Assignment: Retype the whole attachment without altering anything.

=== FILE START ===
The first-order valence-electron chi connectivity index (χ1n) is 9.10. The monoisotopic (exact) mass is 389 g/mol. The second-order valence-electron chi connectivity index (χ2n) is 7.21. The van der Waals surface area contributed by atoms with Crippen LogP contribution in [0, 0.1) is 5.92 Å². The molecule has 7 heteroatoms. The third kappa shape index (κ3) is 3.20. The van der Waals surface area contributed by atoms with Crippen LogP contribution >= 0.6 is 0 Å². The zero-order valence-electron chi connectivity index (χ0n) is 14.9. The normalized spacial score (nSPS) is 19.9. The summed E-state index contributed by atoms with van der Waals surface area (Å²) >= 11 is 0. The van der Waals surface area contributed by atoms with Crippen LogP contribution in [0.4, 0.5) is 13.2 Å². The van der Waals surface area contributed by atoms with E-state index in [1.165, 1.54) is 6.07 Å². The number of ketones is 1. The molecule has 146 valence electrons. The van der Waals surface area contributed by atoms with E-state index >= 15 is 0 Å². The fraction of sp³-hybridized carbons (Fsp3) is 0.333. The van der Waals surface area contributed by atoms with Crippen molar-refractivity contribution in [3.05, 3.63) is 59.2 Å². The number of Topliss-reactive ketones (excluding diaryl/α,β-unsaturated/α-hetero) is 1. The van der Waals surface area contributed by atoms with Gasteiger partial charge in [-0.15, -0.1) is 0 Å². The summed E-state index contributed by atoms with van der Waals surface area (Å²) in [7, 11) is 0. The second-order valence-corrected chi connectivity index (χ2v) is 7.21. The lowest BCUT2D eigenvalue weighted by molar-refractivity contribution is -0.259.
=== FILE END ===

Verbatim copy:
The first-order valence-electron chi connectivity index (χ1n) is 9.10. The monoisotopic (exact) mass is 389 g/mol. The second-order valence-electron chi connectivity index (χ2n) is 7.21. The van der Waals surface area contributed by atoms with Crippen LogP contribution in [0, 0.1) is 5.92 Å². The molecule has 7 heteroatoms. The third kappa shape index (κ3) is 3.20. The van der Waals surface area contributed by atoms with Crippen LogP contribution >= 0.6 is 0 Å². The zero-order valence-electron chi connectivity index (χ0n) is 14.9. The normalized spacial score (nSPS) is 19.9. The summed E-state index contributed by atoms with van der Waals surface area (Å²) >= 11 is 0. The van der Waals surface area contributed by atoms with Crippen LogP contribution in [0.4, 0.5) is 13.2 Å². The van der Waals surface area contributed by atoms with E-state index in [1.165, 1.54) is 6.07 Å². The number of ketones is 1. The molecule has 146 valence electrons. The van der Waals surface area contributed by atoms with E-state index >= 15 is 0 Å². The fraction of sp³-hybridized carbons (Fsp3) is 0.333. The van der Waals surface area contributed by atoms with Crippen molar-refractivity contribution in [3.05, 3.63) is 59.2 Å². The number of Topliss-reactive ketones (excluding diaryl/α,β-unsaturated/α-hetero) is 1. The van der Waals surface area contributed by atoms with Gasteiger partial charge in [-0.15, -0.1) is 0 Å². The summed E-state index contributed by atoms with van der Waals surface area (Å²) in [7, 11) is 0. The second-order valence-corrected chi connectivity index (χ2v) is 7.21. The lowest BCUT2D eigenvalue weighted by molar-refractivity contribution is -0.259.